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Now in our ninth calendar year!
PCR #454  (Vol. 9, No. 49) This edition is for the week of December 1--7, 2008.

"Cadillac Records"  by Mike Smith
Time Warp Toy Box '08: Part 1  by ED Tucker
The Juice Isn’t Loose Anymore .... Will Monte Volunteer? .... Plaxico Shoots Himself .... NFL Picks  by Chris Munger
Forrest J Ackerman Is Gone .... NFL Legal Blues .... Nibiru .... Fantasy Football Heaven  by Matt Drinnenberg
Forry .... Louis .... Hall Of Fame Time .... Awards Time .... The Juice Ain't Loose .... And The Oscar For Should Have Gone To...  by Mike Smith
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CF Presents Retrorama

Time Warp Toy Box '08: Part 1

Christmas time is here again and so is the childhood treasures appreciation segment of Retrorama that we like to call - Time Warp Toy Box! During the month of December I will be spotlighting some Fanboy favorites from Christmas past and I welcome any reader suggestions if you would like to see something special featured here.

I wouldn’t feel right starting the TWTB season off without my all time favorite toy – G.I. Joe. Above are the boxes for two very special accessory sets that were Sears Christmas catalog exclusives in 1973. There were no truly new pieces in either of these, just a combination of parts from other sets. The abominable snowman that looks so awesome in the artwork was just an albino pygmy gorilla from the earlier Adventure Team set. For Boiling Lagoon, Hasbro combined a standard deep see diver suit with the pygmy gorilla boat and the satellite device from the mobile support unit. It always bothered me that the water was supposed to be so hot it was boiling but Joe was jumping in with no gloves on! Apparently the Adventure Team had some budget cuts in the 70’s. These exclusives had nothing to do with collectability. Thirty-five years ago, store specific merchandise was designed to get people to order everything from one company’s catalog since they could only get these unique items there. If your mother was a devout catalog shopper like mine was, this wasn’t a problem. Both of these sets were under my tree that Christmas.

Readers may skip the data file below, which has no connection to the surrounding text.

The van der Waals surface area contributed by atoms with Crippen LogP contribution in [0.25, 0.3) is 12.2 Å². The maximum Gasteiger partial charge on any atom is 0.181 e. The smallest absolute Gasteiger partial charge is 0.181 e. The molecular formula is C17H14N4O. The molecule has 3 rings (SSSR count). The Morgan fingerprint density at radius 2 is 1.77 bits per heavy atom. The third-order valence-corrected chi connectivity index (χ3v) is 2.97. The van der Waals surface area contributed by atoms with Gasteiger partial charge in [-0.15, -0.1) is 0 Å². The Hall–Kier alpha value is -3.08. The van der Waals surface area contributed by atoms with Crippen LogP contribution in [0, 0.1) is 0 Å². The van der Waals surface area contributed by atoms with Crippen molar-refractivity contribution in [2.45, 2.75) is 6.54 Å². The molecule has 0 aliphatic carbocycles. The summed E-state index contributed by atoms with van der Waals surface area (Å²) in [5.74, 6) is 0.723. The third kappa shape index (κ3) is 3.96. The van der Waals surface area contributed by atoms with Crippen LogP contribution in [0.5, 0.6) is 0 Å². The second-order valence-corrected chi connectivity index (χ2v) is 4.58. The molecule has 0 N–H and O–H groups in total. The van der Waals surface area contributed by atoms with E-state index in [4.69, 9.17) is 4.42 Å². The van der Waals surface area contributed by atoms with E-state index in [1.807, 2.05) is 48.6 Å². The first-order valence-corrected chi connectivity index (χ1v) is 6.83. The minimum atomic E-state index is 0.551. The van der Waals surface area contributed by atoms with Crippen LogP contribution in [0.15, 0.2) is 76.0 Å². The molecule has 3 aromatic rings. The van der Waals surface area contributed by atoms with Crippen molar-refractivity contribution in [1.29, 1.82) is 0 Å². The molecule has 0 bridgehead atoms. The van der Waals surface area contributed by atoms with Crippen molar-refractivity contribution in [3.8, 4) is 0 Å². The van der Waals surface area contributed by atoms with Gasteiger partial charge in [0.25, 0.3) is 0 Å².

In the mid-1970’s, a company called Picam brought a popular European toy to the United States and marketed it through heavy television advertising. The German made Darda cars had been around for many years and in many styles but Picam concentrated on the dune buggy model seen above and the “Darda Buggy” was born. According to the commercials, these cars had the world’s smallest spring powered motors. By placing the car on a flat surface and pulling it backwards until the motor clicked, the spring was wound and the car would zip around like crazy when it was released. I had a sliver version of the buggy and had great fun running it around the edges of the circular metal trash cans that every school classroom had in those days. Unfortunately the $4.99 price tag on a car about the size of your standard Matchbox or Hot Wheels vehicle prevented these from catching on in the US but many kids could never get the advertising jingle out of their heads! When you hear that clicking sound, click, click, then its wound. Darda Buggy……Darda Buggy……Darda Buggy!

The Planet of the Apes franchise was on fire in the 1970’s with movies, a television series, and a Saturday morning cartoon show. Ape merchandise was hot too but some of it got a little ridiculous. It’s obvious some cap gun manufacturer thought they had a cheap cash in on their hands here just by slapping a logo on some existing stock and tossing a monkey mask into the box. Remember how the soldier apes used to run around with Winchester rifles and Colt Peacemakers? Yeah, neither do I! Aside from the obvious political incorrectness that toy guns illicit these days, the most disturbing element of these playsets is the fact they were officially licensed by 20th Century Fox! Where’s my Cornelius snow cone maker?

Our final entry this week is this beautiful set of matched Wacky Water Writer pens. The creative people at Lakeside Toys gave us the exciting combination of an oversized pen with a water based game inside. I am sure the idea of kids being able to play a game while pretending to do their homework seemed like a winner back in the day but the entertainment value was short lived. I had the “Sink the Sub” game on the left and catching the little rings on the periscope of the submarine got old after about the third time out. The pens were refillable but only held a one inch long ink cartridge so they ran out quickly and they tended to leak water, requiring regular refills to keep the games working.

"Retrorama" is ©2008 by ED Tucker.   All graphics this page, except where otherwise noted, are creations of Nolan B. Canova.  All contents of Nolan's Pop Culture Review are ©2008 by Nolan B. Canova.